LORD  BYRON  and  his  TIMES
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The Creevey Papers
Thomas Creevey to Eleanor Creevey, 17 February 1810

Vol. I. Contents
Ch. I: 1793-1804
Ch. II: 1805
Ch. III: 1805
Ch. IV: 1806-08
Ch. V: 1809
Ch. VI: 1810
Ch. VII: 1811
Ch. VIII: 1812
Ch. IX: 1813-14
Ch X: 1814-15
Ch XI: 1815-16
Ch XII: 1817-18
Ch XIII: 1819-20
Vol. II. Contents
Ch I: 1821
Ch. II: 1822
Ch. III: 1823-24
Ch. IV: 1825-26
Ch. V: 1827
Ch. VI: 1827-28
Ch. VII: 1828
Ch. VIII: 1829
Ch. IX: 1830-31
Ch. X: 1832-33
Ch. XI: 1833
Ch. XII: 1834
Ch XIII: 1835-36
Ch XIV: 1837-38
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Feb. 17th.—Call’d on Whitbread, Lord Derby, Mrs. Grey and Lord Downshire. Walked with Abercromby, who had had a letter from his brother, who is with Wellington’s army. It is dated the 31st January, and they had just heard that a corps of 45,000 French were at Salamanca. If this be true, Wellington has very little time to effect his escape from these two armies that are approaching him in different directions. His career approaches very rapidly to a conclusion; but what is one to think, at such a period, of the King’s message yesterday to Parliament to propose our taking 30,000 Portuguese into our pay?* . . .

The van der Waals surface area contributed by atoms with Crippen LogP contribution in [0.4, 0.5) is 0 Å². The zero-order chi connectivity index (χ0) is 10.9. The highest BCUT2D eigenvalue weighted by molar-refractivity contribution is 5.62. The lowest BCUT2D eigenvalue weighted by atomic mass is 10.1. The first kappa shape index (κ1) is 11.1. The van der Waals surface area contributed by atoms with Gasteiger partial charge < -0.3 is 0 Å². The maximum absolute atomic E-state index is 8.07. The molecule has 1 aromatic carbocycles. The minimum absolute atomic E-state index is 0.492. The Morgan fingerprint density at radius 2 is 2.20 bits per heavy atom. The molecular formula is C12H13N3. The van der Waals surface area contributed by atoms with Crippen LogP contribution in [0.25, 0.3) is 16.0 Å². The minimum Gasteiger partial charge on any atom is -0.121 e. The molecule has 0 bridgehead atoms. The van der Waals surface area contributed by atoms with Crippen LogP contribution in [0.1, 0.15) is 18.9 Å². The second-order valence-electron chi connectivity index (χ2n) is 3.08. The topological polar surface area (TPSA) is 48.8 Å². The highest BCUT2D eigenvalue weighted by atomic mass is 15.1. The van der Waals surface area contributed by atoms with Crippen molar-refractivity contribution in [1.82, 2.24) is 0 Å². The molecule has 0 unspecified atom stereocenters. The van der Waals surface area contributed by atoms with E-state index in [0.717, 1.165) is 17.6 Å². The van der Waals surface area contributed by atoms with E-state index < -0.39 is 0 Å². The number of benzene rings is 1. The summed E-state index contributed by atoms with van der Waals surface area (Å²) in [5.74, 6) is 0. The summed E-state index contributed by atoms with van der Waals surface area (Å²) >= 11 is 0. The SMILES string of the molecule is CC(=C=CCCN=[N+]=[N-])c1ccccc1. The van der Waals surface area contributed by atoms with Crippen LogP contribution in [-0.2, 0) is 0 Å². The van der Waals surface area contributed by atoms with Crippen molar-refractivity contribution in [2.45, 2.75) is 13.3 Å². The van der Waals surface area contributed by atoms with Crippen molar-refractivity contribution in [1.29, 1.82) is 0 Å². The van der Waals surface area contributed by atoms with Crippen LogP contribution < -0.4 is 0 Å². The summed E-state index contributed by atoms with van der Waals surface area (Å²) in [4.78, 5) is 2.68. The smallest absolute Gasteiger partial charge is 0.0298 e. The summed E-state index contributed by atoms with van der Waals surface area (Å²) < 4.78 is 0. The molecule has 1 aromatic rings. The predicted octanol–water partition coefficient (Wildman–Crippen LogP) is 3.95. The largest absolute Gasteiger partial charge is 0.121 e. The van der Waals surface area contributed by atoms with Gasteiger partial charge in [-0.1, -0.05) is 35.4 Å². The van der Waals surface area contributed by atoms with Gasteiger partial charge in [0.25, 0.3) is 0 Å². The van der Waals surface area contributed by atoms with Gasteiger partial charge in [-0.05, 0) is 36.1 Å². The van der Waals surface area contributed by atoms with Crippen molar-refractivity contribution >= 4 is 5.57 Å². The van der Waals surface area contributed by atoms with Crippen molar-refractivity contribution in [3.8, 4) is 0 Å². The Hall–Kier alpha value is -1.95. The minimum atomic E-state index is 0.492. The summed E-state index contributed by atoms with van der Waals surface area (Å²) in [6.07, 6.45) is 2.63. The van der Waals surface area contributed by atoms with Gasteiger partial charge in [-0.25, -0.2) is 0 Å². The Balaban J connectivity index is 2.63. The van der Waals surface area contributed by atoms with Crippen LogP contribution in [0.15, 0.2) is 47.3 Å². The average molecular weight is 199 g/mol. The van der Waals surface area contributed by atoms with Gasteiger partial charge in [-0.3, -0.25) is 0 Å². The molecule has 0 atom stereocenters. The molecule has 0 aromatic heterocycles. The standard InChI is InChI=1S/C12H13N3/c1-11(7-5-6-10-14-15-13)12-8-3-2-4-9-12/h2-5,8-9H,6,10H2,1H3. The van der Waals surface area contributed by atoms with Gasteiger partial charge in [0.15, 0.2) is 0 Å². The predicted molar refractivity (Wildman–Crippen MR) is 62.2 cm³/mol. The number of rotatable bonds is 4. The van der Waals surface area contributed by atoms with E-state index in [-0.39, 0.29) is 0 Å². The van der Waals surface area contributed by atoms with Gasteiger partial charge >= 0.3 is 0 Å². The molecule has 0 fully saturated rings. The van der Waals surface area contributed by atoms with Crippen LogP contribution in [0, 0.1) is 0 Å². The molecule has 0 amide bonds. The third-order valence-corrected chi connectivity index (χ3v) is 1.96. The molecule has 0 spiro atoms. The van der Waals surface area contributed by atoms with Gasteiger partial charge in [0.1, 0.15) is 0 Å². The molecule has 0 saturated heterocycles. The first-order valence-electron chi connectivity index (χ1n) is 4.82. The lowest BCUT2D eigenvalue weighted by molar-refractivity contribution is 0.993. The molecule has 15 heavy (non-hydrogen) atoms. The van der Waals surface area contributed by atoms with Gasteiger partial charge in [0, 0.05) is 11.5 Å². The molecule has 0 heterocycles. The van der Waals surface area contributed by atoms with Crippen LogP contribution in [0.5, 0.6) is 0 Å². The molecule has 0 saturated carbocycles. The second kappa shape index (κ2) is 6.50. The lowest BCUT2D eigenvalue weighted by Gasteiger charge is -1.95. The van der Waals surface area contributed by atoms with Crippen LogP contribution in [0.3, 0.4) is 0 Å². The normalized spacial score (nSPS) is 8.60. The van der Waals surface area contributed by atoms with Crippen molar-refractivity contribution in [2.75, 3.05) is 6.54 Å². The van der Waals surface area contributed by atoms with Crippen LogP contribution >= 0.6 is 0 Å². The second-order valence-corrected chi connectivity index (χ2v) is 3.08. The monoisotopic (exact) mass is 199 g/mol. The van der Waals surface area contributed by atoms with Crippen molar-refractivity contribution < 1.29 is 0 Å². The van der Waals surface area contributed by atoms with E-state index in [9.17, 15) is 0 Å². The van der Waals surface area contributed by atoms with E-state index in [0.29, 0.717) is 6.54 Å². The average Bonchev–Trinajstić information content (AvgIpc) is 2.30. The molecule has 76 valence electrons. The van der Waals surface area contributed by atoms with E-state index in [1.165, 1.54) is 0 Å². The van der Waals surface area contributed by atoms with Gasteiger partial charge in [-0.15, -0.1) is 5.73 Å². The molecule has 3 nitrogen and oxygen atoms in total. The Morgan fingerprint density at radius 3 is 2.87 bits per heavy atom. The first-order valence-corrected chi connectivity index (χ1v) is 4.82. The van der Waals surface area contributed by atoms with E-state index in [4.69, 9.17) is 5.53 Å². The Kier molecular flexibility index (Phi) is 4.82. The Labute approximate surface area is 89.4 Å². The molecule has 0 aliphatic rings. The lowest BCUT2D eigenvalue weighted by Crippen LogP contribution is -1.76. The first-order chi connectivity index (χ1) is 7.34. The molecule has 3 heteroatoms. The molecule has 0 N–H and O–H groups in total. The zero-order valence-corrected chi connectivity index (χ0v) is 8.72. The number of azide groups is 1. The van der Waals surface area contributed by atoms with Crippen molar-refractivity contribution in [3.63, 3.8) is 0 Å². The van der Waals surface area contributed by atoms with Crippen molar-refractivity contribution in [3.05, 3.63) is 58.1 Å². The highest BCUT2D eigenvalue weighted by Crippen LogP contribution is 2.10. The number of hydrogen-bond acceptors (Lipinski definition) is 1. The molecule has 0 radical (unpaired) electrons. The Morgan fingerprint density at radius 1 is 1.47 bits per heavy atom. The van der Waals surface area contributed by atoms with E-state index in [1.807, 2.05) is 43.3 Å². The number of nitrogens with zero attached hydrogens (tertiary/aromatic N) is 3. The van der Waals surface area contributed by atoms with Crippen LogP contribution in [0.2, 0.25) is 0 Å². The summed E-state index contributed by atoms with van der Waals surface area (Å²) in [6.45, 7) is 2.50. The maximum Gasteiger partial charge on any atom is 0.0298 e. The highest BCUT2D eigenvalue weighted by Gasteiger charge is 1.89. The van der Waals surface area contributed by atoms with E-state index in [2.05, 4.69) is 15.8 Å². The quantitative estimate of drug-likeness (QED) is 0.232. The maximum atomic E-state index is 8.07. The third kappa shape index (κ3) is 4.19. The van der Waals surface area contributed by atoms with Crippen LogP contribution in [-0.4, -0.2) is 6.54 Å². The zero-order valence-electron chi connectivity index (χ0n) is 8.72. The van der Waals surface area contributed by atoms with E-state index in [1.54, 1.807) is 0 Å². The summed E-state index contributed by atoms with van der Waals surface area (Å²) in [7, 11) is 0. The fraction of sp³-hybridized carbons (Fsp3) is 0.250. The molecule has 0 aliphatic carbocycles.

“Dined at George Ponsonby’s with Lord Temple, Lord Porchester, Charles Wynne, Bowes [?], Daly, Byng, Calcraft, Abercromby, Petty, Brougham, Maxwell and some others. Went to the opera with Mr. and Mrs. Ord who had dined at Lord Ponsonby’s, where a political conversation had taken place. . . . Lord Ponsonby expressed himself quite delighted with the present conduct of every part of the Opposition—that Whitbread was everything that was conciliatory, and that he (Lord Ponsonby) would vote for reform in Parliament (tho’ he did not approve of it), or anything else, to keep the party together. . . . He seems

* With this result, that, in July, 1813, Wellington was able to write to Lord Liverpool: “The Portuguese are now the fighting cocks of the army. I believe we owe their merits more to the care we have taken of their pockets and their bellies, than to the instruction we have given them” [Despatches, x. 569].

wanting to get back to his old place and not knowing how.